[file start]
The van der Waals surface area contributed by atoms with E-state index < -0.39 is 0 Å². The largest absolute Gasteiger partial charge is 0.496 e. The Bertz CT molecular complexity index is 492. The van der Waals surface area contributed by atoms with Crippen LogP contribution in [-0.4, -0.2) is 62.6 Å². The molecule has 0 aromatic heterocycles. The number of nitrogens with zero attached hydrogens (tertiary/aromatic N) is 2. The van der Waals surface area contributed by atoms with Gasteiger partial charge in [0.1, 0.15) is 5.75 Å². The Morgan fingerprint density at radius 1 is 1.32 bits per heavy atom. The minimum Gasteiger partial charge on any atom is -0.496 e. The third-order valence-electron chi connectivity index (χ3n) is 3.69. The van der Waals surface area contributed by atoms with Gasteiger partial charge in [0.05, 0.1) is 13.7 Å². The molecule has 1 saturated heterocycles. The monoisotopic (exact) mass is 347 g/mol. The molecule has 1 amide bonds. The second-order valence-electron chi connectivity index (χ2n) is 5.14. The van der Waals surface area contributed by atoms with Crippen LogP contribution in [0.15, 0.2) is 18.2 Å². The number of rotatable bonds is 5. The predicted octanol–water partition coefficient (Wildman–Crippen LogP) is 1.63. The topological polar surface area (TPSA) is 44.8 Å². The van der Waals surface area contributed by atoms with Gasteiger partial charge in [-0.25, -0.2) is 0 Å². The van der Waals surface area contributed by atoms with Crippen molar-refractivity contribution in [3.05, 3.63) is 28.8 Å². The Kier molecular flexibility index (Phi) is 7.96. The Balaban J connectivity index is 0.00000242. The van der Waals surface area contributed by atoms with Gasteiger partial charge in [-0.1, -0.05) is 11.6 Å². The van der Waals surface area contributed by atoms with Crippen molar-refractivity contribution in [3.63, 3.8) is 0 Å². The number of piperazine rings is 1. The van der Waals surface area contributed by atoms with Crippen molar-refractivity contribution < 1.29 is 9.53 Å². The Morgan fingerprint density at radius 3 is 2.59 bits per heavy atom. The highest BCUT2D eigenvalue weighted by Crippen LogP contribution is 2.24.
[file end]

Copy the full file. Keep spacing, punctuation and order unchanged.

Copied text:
The van der Waals surface area contributed by atoms with E-state index < -0.39 is 0 Å². The largest absolute Gasteiger partial charge is 0.496 e. The Bertz CT molecular complexity index is 492. The van der Waals surface area contributed by atoms with Crippen LogP contribution in [-0.4, -0.2) is 62.6 Å². The molecule has 0 aromatic heterocycles. The number of nitrogens with zero attached hydrogens (tertiary/aromatic N) is 2. The van der Waals surface area contributed by atoms with Gasteiger partial charge in [0.1, 0.15) is 5.75 Å². The Morgan fingerprint density at radius 1 is 1.32 bits per heavy atom. The minimum Gasteiger partial charge on any atom is -0.496 e. The third-order valence-electron chi connectivity index (χ3n) is 3.69. The van der Waals surface area contributed by atoms with Gasteiger partial charge in [0.05, 0.1) is 13.7 Å². The molecule has 1 saturated heterocycles. The monoisotopic (exact) mass is 347 g/mol. The molecule has 1 amide bonds. The second-order valence-electron chi connectivity index (χ2n) is 5.14. The van der Waals surface area contributed by atoms with Crippen LogP contribution in [0.15, 0.2) is 18.2 Å². The number of rotatable bonds is 5. The predicted octanol–water partition coefficient (Wildman–Crippen LogP) is 1.63. The topological polar surface area (TPSA) is 44.8 Å². The van der Waals surface area contributed by atoms with Gasteiger partial charge in [-0.25, -0.2) is 0 Å². The van der Waals surface area contributed by atoms with Crippen molar-refractivity contribution in [3.05, 3.63) is 28.8 Å². The Kier molecular flexibility index (Phi) is 7.96. The Balaban J connectivity index is 0.00000242. The van der Waals surface area contributed by atoms with Gasteiger partial charge in [-0.1, -0.05) is 11.6 Å². The van der Waals surface area contributed by atoms with Crippen molar-refractivity contribution in [3.63, 3.8) is 0 Å². The number of piperazine rings is 1. The van der Waals surface area contributed by atoms with Crippen molar-refractivity contribution < 1.29 is 9.53 Å². The Morgan fingerprint density at radius 3 is 2.59 bits per heavy atom. The highest BCUT2D eigenvalue weighted by Crippen LogP contribution is 2.24.